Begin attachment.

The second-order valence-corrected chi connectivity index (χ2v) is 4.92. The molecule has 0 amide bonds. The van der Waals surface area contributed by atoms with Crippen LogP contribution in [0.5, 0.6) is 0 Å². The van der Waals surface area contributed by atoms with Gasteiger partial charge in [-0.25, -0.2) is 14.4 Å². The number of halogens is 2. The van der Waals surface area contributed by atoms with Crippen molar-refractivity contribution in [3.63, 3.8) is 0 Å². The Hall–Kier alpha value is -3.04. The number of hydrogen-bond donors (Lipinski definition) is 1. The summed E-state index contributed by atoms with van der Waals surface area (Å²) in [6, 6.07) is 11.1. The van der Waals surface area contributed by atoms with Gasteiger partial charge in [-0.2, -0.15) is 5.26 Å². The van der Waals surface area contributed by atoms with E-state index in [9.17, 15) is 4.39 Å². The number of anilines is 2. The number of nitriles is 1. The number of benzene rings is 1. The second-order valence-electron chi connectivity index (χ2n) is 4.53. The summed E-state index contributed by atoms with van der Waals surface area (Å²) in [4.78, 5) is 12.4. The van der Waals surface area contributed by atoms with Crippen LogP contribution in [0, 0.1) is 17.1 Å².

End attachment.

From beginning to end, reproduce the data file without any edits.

The second-order valence-corrected chi connectivity index (χ2v) is 4.92. The molecule has 0 amide bonds. The van der Waals surface area contributed by atoms with Crippen LogP contribution in [0.5, 0.6) is 0 Å². The van der Waals surface area contributed by atoms with Gasteiger partial charge in [-0.25, -0.2) is 14.4 Å². The number of halogens is 2. The van der Waals surface area contributed by atoms with Crippen molar-refractivity contribution in [3.63, 3.8) is 0 Å². The Hall–Kier alpha value is -3.04. The number of hydrogen-bond donors (Lipinski definition) is 1. The summed E-state index contributed by atoms with van der Waals surface area (Å²) in [6, 6.07) is 11.1. The van der Waals surface area contributed by atoms with Gasteiger partial charge in [-0.2, -0.15) is 5.26 Å². The van der Waals surface area contributed by atoms with E-state index in [9.17, 15) is 4.39 Å². The number of anilines is 2. The number of nitriles is 1. The number of benzene rings is 1. The second-order valence-electron chi connectivity index (χ2n) is 4.53. The summed E-state index contributed by atoms with van der Waals surface area (Å²) in [4.78, 5) is 12.4. The van der Waals surface area contributed by atoms with Crippen LogP contribution in [0, 0.1) is 17.1 Å².